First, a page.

As the November mid-term elections approach, an observance of Constitution Day should acknowledge the importance of the 24th Amendment. The 24th Amendment, ratified in 1964, forbids Congress and states from requiring poll taxes and other taxes in order to vote in federal elections. Poll taxes were enacted by Southern States as a deliberate barrier to deprive Blacks of the right to vote that originally was guaranteed by the 15th Amendment in 1870. The 15th Amendment, which banned the denial of the right-to-vote based on “race, color, or previous condition of servitude,” theoretically extended voting rights to Black males. In practice, however, there was widespread resistance to the intent of the 15th Amendment and acts of violence, literacy tests, poll taxes, and economic retaliation were used to intimidate and prevent Black men from voting. It wasn’t until almost a century later that the Civil Rights Movement of the 1960s prevailed in its fight against this long tradition of noxious voting practices used to maintain a white, elite electorate, and secured voting rights for Blacks (and Latinos, Native Americans, Asians, and poor whites) in the South and elsewhere.
The 24th Amendment was proposed as a civil rights measure to address the use of poll taxes to deny Blacks the right to vote in the wake of a now infamous 1937 case, Breedlove v. Suttles, which upheld the right of states to impose poll taxes as a “prerequisite of voting.” Like the 15th Amendment, the 24th Amendment encountered resistance from states who sought to impose poll taxes in state elections (which was not prohibited by the 24th Amendment which only applied to federal elections). Finally, in 1966, the Supreme Court in Harper v. Virginia Board of Elections, explicitly overturned Suttles, holding that unlike literacy test that have “‘some relation to standards designed to promote intelligent use of the ballot,’” poll taxes violated Equal Protection because “[they] make affluence of the voter or payment of any fee an electoral standard.” The opinion’s rationale sang a different tune than earlier in the century, like in Suttles, which once advanced the belief that wealthy and educated should only have the privilege to participate in elections, and that voting was not a fundamental right but one subject to almost unfettered state regulatory discretion. The Harper decision finally confronted, however discretely, the very evident realities of the purposes of poll taxes to disenfranchise Southern Blacks, and struck down poll taxes on the basis that wealth, like race, should not be a pre-condition for voting.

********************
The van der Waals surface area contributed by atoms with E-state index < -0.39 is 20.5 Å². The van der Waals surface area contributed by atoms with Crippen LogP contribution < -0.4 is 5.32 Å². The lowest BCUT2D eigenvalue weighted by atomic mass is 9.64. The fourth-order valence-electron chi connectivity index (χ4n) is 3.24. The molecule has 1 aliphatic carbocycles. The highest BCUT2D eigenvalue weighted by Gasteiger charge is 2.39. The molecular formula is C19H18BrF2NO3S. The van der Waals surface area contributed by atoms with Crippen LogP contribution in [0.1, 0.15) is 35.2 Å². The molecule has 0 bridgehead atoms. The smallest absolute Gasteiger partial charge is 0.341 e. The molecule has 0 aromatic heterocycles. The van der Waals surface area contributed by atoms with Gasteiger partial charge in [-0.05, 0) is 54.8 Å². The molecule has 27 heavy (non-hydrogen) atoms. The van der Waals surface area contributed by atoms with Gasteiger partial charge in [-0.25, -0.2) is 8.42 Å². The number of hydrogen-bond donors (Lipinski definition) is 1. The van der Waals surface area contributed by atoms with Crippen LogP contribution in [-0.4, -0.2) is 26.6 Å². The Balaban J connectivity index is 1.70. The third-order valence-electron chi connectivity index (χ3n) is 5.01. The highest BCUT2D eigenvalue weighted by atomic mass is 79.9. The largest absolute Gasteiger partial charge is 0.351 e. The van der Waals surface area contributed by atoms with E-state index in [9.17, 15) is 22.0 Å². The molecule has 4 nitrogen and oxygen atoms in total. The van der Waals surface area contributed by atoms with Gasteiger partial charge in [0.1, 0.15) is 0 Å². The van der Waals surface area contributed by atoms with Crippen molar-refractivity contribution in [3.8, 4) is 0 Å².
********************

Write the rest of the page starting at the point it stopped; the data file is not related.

By and large the 24th Amendment has addressed poll taxes and other wealth pre-conditions for voting in America, however, the disenfranchisement of Black males continues to be a matter for concern. According to the Sentencing Project, a research and advocacy group in Washington, D.C., “an estimated 5.3 million Americans, or one in forty-one adults, have currently or permanently lost their voting rights as a result of a felony conviction.” Black males are disproportionately affected by this as “1.4 million African American men, or 13% of black men, are disenfranchised, a rate seven times the national average.” The prospects only get worse as,”[g]iven current rates of incarceration, three in ten of the next generation of black men can expect to be disenfranchised at some point in their lifetime. In states that disenfranchise ex-offenders, as many as 40% of black men may permanently lose their right to vote.”
One manifestation of this problem is sometimes called “the modern day poll tax.” Some argue, and a small number of state courts have agreed, that requirements that people convicted of felonies pay all outstanding legal financial obligations (LFOs) as a condition of re-enfranchisement amounts to a poll tax. In Coronodo v. Naplitano, and Johnson v. Bredesen, federal courts roundly rejected the argument that considers LFOs simply a part of a convicted person’s debt to society that must be paid in full before voting rights may be restored. Most recently, however, a federal case, Harvey v. Brewer, upheld a states’ right to condition the restoration of a felon’s voting rights on the “complet[ion] of the terms of their sentences, which includes the payment of any fines or restitution orders.” This ruling opens the door to allowing the use of LFOs as a condition of re-enfranchisement.
As the parallels between Jim Crow poll taxes and re-enfranchisement LFOs are starkly noticeable, civil rights advocates will have to see whether the 24th Amendment, in the so-called post-racial era, can take on a new meaning to eliminate the “modern day poll tax.”
Richael Faithful is a third-year student at American University Washington College of Law. She is Editor-In-Chief of The Modern American, a legal publication dedicated to diversity and the law. She is also a former community organizer with the Virginia Organizing Project. As a law student she continues organize and advocate for radical, transformative change.
(Photo by Dean Terry.)